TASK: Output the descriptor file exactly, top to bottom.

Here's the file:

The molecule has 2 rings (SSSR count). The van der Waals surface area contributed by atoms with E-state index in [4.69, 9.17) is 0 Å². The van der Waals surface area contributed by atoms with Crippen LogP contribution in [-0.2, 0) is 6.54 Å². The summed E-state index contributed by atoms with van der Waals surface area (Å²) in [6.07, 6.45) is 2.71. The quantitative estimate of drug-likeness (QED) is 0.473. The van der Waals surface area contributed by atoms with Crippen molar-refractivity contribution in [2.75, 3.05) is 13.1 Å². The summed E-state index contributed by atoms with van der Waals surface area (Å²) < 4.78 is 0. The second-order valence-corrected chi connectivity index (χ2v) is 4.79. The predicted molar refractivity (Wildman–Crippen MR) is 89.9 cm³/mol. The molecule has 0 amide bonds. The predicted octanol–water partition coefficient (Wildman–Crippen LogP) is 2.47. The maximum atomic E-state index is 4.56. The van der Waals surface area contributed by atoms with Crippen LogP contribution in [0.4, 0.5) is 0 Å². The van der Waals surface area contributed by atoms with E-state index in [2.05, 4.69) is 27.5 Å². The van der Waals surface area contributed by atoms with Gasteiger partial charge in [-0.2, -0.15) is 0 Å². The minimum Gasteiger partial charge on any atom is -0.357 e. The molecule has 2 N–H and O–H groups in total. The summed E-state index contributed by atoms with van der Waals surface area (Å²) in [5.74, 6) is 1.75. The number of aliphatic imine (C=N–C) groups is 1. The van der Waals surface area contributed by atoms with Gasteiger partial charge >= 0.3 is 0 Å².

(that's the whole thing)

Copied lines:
The molecule has 2 rings (SSSR count). The van der Waals surface area contributed by atoms with E-state index in [4.69, 9.17) is 0 Å². The van der Waals surface area contributed by atoms with Crippen LogP contribution in [-0.2, 0) is 6.54 Å². The summed E-state index contributed by atoms with van der Waals surface area (Å²) in [6.07, 6.45) is 2.71. The quantitative estimate of drug-likeness (QED) is 0.473. The van der Waals surface area contributed by atoms with Crippen molar-refractivity contribution in [2.75, 3.05) is 13.1 Å². The summed E-state index contributed by atoms with van der Waals surface area (Å²) < 4.78 is 0. The second-order valence-corrected chi connectivity index (χ2v) is 4.79. The predicted molar refractivity (Wildman–Crippen MR) is 89.9 cm³/mol. The molecule has 0 amide bonds. The predicted octanol–water partition coefficient (Wildman–Crippen LogP) is 2.47. The maximum atomic E-state index is 4.56. The van der Waals surface area contributed by atoms with Crippen LogP contribution in [0.4, 0.5) is 0 Å². The van der Waals surface area contributed by atoms with E-state index in [2.05, 4.69) is 27.5 Å². The van der Waals surface area contributed by atoms with Gasteiger partial charge in [-0.2, -0.15) is 0 Å². The minimum Gasteiger partial charge on any atom is -0.357 e. The molecule has 2 N–H and O–H groups in total. The summed E-state index contributed by atoms with van der Waals surface area (Å²) in [5.74, 6) is 1.75. The number of aliphatic imine (C=N–C) groups is 1. The van der Waals surface area contributed by atoms with Gasteiger partial charge >= 0.3 is 0 Å².